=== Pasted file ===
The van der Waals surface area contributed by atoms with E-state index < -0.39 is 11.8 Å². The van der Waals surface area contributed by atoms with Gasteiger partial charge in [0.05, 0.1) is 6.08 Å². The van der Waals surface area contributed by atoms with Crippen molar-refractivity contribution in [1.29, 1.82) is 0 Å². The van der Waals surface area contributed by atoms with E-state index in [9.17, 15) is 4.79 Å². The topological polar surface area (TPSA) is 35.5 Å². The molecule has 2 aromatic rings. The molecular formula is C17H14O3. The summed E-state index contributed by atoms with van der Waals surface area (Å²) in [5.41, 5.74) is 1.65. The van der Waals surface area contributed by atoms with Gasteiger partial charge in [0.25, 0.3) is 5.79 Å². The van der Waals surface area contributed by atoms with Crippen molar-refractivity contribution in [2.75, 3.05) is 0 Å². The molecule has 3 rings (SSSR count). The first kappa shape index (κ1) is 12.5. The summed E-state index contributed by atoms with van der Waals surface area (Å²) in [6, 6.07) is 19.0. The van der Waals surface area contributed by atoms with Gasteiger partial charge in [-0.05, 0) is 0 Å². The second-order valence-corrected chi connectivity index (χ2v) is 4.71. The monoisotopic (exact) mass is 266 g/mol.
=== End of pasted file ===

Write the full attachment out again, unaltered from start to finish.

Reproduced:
The van der Waals surface area contributed by atoms with E-state index < -0.39 is 11.8 Å². The van der Waals surface area contributed by atoms with Gasteiger partial charge in [0.05, 0.1) is 6.08 Å². The van der Waals surface area contributed by atoms with Crippen molar-refractivity contribution in [1.29, 1.82) is 0 Å². The van der Waals surface area contributed by atoms with E-state index in [9.17, 15) is 4.79 Å². The topological polar surface area (TPSA) is 35.5 Å². The molecule has 2 aromatic rings. The molecular formula is C17H14O3. The summed E-state index contributed by atoms with van der Waals surface area (Å²) in [5.41, 5.74) is 1.65. The van der Waals surface area contributed by atoms with Gasteiger partial charge in [0.25, 0.3) is 5.79 Å². The van der Waals surface area contributed by atoms with Crippen molar-refractivity contribution in [2.75, 3.05) is 0 Å². The molecule has 3 rings (SSSR count). The first kappa shape index (κ1) is 12.5. The summed E-state index contributed by atoms with van der Waals surface area (Å²) in [6, 6.07) is 19.0. The van der Waals surface area contributed by atoms with Gasteiger partial charge in [-0.05, 0) is 0 Å². The second-order valence-corrected chi connectivity index (χ2v) is 4.71. The monoisotopic (exact) mass is 266 g/mol.